International Longshoremen’s Association (ILA) Hall

1142 Morrison Drive

The International Longshoremen’s Association (ILA) Hall, located at 1142 Morrison Drive, was built in 2002. The ILA is the largest union of maritime workers in North America, and Charleston’s predominantly-African American Local 1422 chapter was founded in 1936. The work of a longshoreman is characterized by strenuous physical labor, including loading, unloading, and organizing heavy cargo from ships at port. ILA Hall’s unique design is inspired by the work of longshoremen, with its porthole-like windows, a tower similar to a ship smokestack or lighthouse, and aluminum paneling.[1] The architect behind this design is Charleston native Harvey Gantt.

Harvey Gantt

Harvey Gantt is a civil rights activist born in Charleston on January 14, 1943. As a student at Burke High School in 1960, Gantt participated in the Kress Building Sit-In, one of the most impactful protests of the Civil Rights Movement. Gantt became the first African American man to enroll at Clemson University in 1963, earning an architecture degree, and later served as the first African American mayor of Charlotte, North Carolina from 1983-1987. In 2009, the Harvey B. Gantt Center for African-American Arts + Culture in Charlotte, NC was established in his honor.

During his tenure as co-founder of Gantt Huberman Architects, Gantt was selected as the architect for the ILA Hall, which is often regarded as his most iconic work in Charleston. Gantt also designed Sanders Clyde Elementary and Burke High Schools, which have historically served Charleston’s African American student population. As an activist and the son of a shipyard worker, Gantt’s connection to the mission of the ILA to advance workers’ rights is evident in the architecture of ILA Hall.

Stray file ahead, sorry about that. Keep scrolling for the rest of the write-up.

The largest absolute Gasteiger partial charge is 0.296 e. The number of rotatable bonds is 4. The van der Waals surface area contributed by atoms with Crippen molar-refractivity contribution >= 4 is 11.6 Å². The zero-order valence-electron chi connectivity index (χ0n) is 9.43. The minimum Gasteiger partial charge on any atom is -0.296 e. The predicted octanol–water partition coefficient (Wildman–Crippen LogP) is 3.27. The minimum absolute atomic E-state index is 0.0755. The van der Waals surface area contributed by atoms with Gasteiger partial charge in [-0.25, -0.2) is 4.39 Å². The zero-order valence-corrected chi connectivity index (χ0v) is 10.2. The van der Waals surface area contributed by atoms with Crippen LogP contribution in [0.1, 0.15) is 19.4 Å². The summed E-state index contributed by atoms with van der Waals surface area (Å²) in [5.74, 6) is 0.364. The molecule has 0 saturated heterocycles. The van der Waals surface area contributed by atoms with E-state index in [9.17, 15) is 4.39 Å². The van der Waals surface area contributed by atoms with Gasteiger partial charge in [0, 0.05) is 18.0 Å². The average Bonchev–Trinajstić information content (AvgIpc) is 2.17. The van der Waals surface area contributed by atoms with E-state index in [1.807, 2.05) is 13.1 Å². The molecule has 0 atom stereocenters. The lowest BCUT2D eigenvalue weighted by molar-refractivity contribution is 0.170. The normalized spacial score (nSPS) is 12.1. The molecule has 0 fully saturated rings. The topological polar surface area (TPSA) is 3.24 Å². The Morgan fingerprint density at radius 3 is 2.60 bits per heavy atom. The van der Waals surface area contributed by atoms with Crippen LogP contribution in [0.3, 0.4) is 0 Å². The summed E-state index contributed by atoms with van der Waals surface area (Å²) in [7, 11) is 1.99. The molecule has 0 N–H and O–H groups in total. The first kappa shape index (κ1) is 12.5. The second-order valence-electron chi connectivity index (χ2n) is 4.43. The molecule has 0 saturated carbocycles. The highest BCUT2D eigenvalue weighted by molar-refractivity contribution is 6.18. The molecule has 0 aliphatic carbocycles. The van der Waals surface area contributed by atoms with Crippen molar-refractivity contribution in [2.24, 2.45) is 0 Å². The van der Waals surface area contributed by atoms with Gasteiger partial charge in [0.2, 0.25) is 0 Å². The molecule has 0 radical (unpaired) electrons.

Unionization of Longshoremen in Charleston

The strong union presence of longshoremen in Charleston originated as early as 1869 with the Longshoremen Protective Union Association (LPUA).[2] By 1875, the union numbered 800 members and had staged several successful strikes to improve wages. At the time, the News and Courier described the group as “the most powerful organization of the colored laboring class in South Carolina.”[3] However, devastating environmental disasters in the late 19th century, such as the earthquake of 1886 and a cyclone in 1893, hindered the work of longshoremen and the LPUA charter in Charleston was not renewed in 1900.

By 1936, a prominent union of longshoremen was re-established in South Carolina with the expansion of the ILA from its headquarters in New York to the Port of Charleston. Under the leadership of its first and long-time president, George Washington German, the ILA grew to be a political and economic force. To this day, the ILA boasts one of the largest private pension funds in the state and broad support among elected officials and business leaders.[4] Additional benefits, including competitive pay and health insurance, have long opened doors of opportunity for African American dockworkers in Charleston. However, unionization did not protect ILA members from racial discrimination in the early to mid-20th century when the work of longshoremen was often divided along racial lines. On the Charleston waterfront, African American longshoremen of the ILA 1422 managed the cargo and ships, while white men of the ILA 1771 more frequently held administrative roles as clerks and checkers.[5]